In accordance with the principles of the invention, the method of automatically watering vegetation is described in the following steps. The water requirement of the vegetation is continuously monitored by soil probes or otherwise, to determine whether the vegetation needs additional water. If it is determined that the vegetation does require additional water, the switching circuit is turned on and current flows through the thermocouple. This produces a cold side on the thermocouple which reduces the temperature of the condensation member to below that of the ambient dew point temperature. As this happens water vapor condenses out of the atmosphere onto the condensation member. The water vapor condensation droplets are then harvested on the condensation member surface at the collector by gravitational means. The condensation member is positioned above the soil containing the vegetation and the collected droplets fall directly onto the soil surrounding the vegetation.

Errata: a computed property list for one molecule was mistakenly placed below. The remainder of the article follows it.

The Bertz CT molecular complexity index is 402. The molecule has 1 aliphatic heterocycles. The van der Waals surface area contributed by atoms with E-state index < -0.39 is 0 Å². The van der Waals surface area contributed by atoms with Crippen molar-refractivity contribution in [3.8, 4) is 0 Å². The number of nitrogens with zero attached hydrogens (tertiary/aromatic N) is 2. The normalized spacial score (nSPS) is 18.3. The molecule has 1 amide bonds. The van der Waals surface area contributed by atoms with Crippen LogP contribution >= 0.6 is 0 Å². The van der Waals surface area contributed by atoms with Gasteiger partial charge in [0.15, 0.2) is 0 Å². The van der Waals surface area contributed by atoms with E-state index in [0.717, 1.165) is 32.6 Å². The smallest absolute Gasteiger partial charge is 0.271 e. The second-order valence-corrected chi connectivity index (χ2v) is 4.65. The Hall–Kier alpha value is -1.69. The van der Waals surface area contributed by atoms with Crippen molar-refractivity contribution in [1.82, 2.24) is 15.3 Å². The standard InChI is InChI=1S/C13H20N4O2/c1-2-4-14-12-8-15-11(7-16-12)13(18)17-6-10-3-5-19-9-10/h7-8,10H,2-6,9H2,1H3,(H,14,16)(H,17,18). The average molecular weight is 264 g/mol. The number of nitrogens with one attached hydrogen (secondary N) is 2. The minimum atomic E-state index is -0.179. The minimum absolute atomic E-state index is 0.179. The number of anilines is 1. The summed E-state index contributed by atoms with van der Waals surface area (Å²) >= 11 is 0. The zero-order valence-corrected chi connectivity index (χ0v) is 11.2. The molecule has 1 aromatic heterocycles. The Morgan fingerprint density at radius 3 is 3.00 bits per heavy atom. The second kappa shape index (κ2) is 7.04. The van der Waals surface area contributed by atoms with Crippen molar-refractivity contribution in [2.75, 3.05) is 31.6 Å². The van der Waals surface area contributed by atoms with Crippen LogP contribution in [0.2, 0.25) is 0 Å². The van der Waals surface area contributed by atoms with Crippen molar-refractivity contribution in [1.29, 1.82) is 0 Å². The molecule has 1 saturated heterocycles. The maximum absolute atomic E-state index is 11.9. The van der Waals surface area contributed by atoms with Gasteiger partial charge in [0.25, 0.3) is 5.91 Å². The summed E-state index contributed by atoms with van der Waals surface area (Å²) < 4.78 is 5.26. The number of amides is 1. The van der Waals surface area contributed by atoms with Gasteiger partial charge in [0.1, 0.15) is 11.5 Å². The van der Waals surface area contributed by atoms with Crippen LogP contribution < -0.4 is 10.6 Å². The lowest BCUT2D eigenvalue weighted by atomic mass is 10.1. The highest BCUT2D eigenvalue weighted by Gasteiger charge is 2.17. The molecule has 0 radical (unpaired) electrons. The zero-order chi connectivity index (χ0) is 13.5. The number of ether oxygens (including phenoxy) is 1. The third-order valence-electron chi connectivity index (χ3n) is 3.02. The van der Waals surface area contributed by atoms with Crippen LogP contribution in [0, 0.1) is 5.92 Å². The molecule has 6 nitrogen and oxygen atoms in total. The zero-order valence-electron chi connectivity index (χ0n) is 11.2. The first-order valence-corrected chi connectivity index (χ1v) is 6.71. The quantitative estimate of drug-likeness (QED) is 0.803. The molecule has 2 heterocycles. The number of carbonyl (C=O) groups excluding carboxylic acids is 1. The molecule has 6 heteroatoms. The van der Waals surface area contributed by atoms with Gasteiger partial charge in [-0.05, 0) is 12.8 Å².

By election, plant food may be carried automatically onto the soil by admixing the falling droplets with a soluble plant food so that the treated droplets will then fall onto the soil carrying some plant food along with the droplet.
The method of watering the vegetation may be manually controlled by a user instead of initiated automatically by selectively overriding the monitoring step and having the user manually turn the apparatus on when watering is desired, and off when watering is not desired.
As is apparent from the foregoing specification, the invention is susceptible of being embodied with various alterations and modifications which may differ particularly from those that have been described in the preceding specification and description. It should be understood that I wish to embody within the scope of the patent warranted hereon all such modifications as reasonably and properly come within the scope of my contribution to the art.
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|U.S. Classification||239/10, 239/63, 239/565, 239/43, 95/288, 47/48.5, 239/37, 239/128, 62/3.4, 239/315|
|International Classification||F25B21/02, A01G27/00, A01G25/00|
|Cooperative Classification||A01G25/00, F25B21/02, A01G27/006|
|European Classification||A01G25/00, A01G27/00F, F25B21/02|